Interstellar protectionism
Posted by aogSunday, 19 February 2006 at 15:15 TrackBack Ping URL

My recent post on the ChiComs dilemma of accepting destabilizing technology made me think more about autarky and interstellar trade (two things I am sure sprang in to your mind as well).

As nano-tech advances and we become ever more a society which manufactures information while our robots deal with the physical world, the need for actual trade will decrease. At some point, probably within the next century, robotics and nanotech will be even cheaper than overseas sweatshops. This is bad enough for planetary trade (what happens to that when autarky becomes economically feasible?), but one wonders what exactly would be traded between star systems. One might say information, but if progress remains possible, I expect that a local star system would generate it about as fast it the society could handle it, the the limits would be the ability of the society to consume information, not acquire it.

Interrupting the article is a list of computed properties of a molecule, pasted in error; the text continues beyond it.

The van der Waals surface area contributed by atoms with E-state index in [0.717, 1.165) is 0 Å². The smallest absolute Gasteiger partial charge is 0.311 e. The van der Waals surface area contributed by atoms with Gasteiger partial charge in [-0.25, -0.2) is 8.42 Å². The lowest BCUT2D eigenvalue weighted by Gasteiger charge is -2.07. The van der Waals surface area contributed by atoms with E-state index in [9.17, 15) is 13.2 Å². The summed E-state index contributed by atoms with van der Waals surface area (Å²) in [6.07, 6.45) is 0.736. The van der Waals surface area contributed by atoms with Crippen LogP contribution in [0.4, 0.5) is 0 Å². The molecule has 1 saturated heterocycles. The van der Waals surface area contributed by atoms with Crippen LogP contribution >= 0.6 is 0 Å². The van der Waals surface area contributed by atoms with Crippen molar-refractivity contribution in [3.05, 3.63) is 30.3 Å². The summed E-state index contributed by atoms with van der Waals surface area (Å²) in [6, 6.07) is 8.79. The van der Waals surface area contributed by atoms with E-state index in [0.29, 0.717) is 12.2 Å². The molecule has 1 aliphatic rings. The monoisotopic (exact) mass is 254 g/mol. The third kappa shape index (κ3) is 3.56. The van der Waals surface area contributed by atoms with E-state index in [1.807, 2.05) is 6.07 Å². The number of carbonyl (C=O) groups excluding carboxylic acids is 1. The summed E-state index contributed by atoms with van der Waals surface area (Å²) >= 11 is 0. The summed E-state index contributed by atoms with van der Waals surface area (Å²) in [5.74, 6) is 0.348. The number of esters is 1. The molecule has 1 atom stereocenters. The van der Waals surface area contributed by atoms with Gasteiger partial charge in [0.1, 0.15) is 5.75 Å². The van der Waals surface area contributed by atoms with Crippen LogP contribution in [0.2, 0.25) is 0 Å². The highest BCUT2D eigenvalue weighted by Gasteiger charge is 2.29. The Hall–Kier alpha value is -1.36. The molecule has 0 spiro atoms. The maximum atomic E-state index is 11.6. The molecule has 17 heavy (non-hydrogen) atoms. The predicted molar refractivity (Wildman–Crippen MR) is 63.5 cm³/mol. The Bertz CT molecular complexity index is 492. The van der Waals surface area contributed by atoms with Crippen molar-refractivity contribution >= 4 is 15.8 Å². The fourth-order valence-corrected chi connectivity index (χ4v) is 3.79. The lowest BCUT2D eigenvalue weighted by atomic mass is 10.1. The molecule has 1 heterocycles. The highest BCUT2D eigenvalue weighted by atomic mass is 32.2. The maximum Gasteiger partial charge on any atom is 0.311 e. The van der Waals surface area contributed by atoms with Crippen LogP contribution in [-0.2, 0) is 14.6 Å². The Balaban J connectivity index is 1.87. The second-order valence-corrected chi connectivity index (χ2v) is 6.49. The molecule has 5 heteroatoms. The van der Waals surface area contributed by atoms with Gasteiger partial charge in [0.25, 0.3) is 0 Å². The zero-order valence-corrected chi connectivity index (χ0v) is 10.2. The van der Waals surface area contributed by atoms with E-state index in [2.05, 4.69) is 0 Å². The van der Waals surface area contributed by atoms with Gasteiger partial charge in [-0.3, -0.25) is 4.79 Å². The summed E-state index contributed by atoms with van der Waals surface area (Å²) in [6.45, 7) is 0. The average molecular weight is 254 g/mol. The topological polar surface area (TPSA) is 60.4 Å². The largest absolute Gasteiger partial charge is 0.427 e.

In this vein, many science fictions stories are informed by the view that we would be “lonely” without aliens to make the universe more diverse and interesting. I have never been able to figure out why. Humans seem to have plenty of variance, and once we acquire the ability to build new, independent societies across the solar system and possibly the galaxy, I suspect that we will see socieites as odd as any aliens could be. The standard model seems to treat planets as effectively unitary societies, with little variance, which I find highly unlikely.

This is particularly true if one accepts the “End of History” thesis as well, as aliens would be driven to (roughly) the same sort of societal organization or remain a primitive, non-space traveling society. If variance is possible, there’s no reason to believe that multiple star systems are required to cover most of it. I am not sure that even faster than light speed technology changes the overall picture. e news for us sedentary types.

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